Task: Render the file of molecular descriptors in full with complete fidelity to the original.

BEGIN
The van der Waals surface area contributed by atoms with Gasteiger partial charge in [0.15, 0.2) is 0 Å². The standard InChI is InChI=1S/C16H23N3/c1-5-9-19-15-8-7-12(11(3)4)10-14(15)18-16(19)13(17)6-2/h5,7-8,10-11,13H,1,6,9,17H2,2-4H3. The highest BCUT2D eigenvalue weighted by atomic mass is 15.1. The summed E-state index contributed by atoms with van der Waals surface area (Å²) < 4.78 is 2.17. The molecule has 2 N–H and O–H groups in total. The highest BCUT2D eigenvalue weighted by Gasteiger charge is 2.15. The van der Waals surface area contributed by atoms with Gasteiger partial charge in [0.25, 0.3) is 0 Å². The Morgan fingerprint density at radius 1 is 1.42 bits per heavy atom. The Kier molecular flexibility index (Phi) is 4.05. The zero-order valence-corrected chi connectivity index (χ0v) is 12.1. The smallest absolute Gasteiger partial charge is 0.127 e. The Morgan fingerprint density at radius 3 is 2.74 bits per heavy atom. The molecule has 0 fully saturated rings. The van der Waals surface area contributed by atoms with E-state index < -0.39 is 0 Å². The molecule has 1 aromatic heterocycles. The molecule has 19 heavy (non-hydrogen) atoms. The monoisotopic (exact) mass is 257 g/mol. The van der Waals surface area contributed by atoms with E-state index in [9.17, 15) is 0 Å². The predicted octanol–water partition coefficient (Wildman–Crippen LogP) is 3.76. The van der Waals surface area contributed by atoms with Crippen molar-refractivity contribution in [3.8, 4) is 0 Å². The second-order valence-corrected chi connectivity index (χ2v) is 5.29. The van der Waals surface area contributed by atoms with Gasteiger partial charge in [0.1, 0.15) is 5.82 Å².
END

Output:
The van der Waals surface area contributed by atoms with Gasteiger partial charge in [0.15, 0.2) is 0 Å². The standard InChI is InChI=1S/C16H23N3/c1-5-9-19-15-8-7-12(11(3)4)10-14(15)18-16(19)13(17)6-2/h5,7-8,10-11,13H,1,6,9,17H2,2-4H3. The highest BCUT2D eigenvalue weighted by atomic mass is 15.1. The summed E-state index contributed by atoms with van der Waals surface area (Å²) < 4.78 is 2.17. The molecule has 2 N–H and O–H groups in total. The highest BCUT2D eigenvalue weighted by Gasteiger charge is 2.15. The van der Waals surface area contributed by atoms with Gasteiger partial charge in [0.25, 0.3) is 0 Å². The Morgan fingerprint density at radius 1 is 1.42 bits per heavy atom. The Kier molecular flexibility index (Phi) is 4.05. The zero-order valence-corrected chi connectivity index (χ0v) is 12.1. The smallest absolute Gasteiger partial charge is 0.127 e. The Morgan fingerprint density at radius 3 is 2.74 bits per heavy atom. The molecule has 0 fully saturated rings. The van der Waals surface area contributed by atoms with E-state index < -0.39 is 0 Å². The molecule has 1 aromatic heterocycles. The molecule has 19 heavy (non-hydrogen) atoms. The monoisotopic (exact) mass is 257 g/mol. The van der Waals surface area contributed by atoms with E-state index in [9.17, 15) is 0 Å². The predicted octanol–water partition coefficient (Wildman–Crippen LogP) is 3.76. The van der Waals surface area contributed by atoms with Crippen molar-refractivity contribution in [3.8, 4) is 0 Å². The second-order valence-corrected chi connectivity index (χ2v) is 5.29. The van der Waals surface area contributed by atoms with Gasteiger partial charge in [0.1, 0.15) is 5.82 Å².